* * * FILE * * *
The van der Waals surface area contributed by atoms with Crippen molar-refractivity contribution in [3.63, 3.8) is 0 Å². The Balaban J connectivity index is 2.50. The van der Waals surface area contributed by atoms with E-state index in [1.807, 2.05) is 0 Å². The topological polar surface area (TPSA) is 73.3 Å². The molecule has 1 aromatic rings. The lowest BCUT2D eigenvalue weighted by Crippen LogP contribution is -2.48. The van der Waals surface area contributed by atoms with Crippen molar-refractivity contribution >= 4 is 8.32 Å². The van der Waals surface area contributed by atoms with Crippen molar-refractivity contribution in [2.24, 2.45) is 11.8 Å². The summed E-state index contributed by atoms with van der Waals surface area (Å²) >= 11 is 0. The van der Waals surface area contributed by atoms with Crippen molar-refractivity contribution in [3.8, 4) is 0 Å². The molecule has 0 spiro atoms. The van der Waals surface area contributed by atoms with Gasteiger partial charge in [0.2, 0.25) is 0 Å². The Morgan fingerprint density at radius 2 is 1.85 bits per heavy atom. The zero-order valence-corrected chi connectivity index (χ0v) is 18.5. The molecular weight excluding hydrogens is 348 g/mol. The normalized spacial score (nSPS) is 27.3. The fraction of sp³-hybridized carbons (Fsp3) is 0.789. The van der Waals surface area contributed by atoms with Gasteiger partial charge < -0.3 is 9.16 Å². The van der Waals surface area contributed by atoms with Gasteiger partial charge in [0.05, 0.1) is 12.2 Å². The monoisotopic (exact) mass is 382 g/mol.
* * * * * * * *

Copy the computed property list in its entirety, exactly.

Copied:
The van der Waals surface area contributed by atoms with Crippen molar-refractivity contribution in [3.63, 3.8) is 0 Å². The Balaban J connectivity index is 2.50. The van der Waals surface area contributed by atoms with E-state index in [1.807, 2.05) is 0 Å². The topological polar surface area (TPSA) is 73.3 Å². The molecule has 1 aromatic rings. The lowest BCUT2D eigenvalue weighted by Crippen LogP contribution is -2.48. The van der Waals surface area contributed by atoms with Crippen molar-refractivity contribution >= 4 is 8.32 Å². The van der Waals surface area contributed by atoms with Crippen molar-refractivity contribution in [2.24, 2.45) is 11.8 Å². The summed E-state index contributed by atoms with van der Waals surface area (Å²) >= 11 is 0. The van der Waals surface area contributed by atoms with Crippen molar-refractivity contribution in [3.8, 4) is 0 Å². The molecule has 0 spiro atoms. The van der Waals surface area contributed by atoms with Gasteiger partial charge in [0.2, 0.25) is 0 Å². The Morgan fingerprint density at radius 2 is 1.85 bits per heavy atom. The zero-order valence-corrected chi connectivity index (χ0v) is 18.5. The molecular weight excluding hydrogens is 348 g/mol. The normalized spacial score (nSPS) is 27.3. The fraction of sp³-hybridized carbons (Fsp3) is 0.789. The van der Waals surface area contributed by atoms with Gasteiger partial charge < -0.3 is 9.16 Å². The van der Waals surface area contributed by atoms with Gasteiger partial charge in [0.05, 0.1) is 12.2 Å². The monoisotopic (exact) mass is 382 g/mol.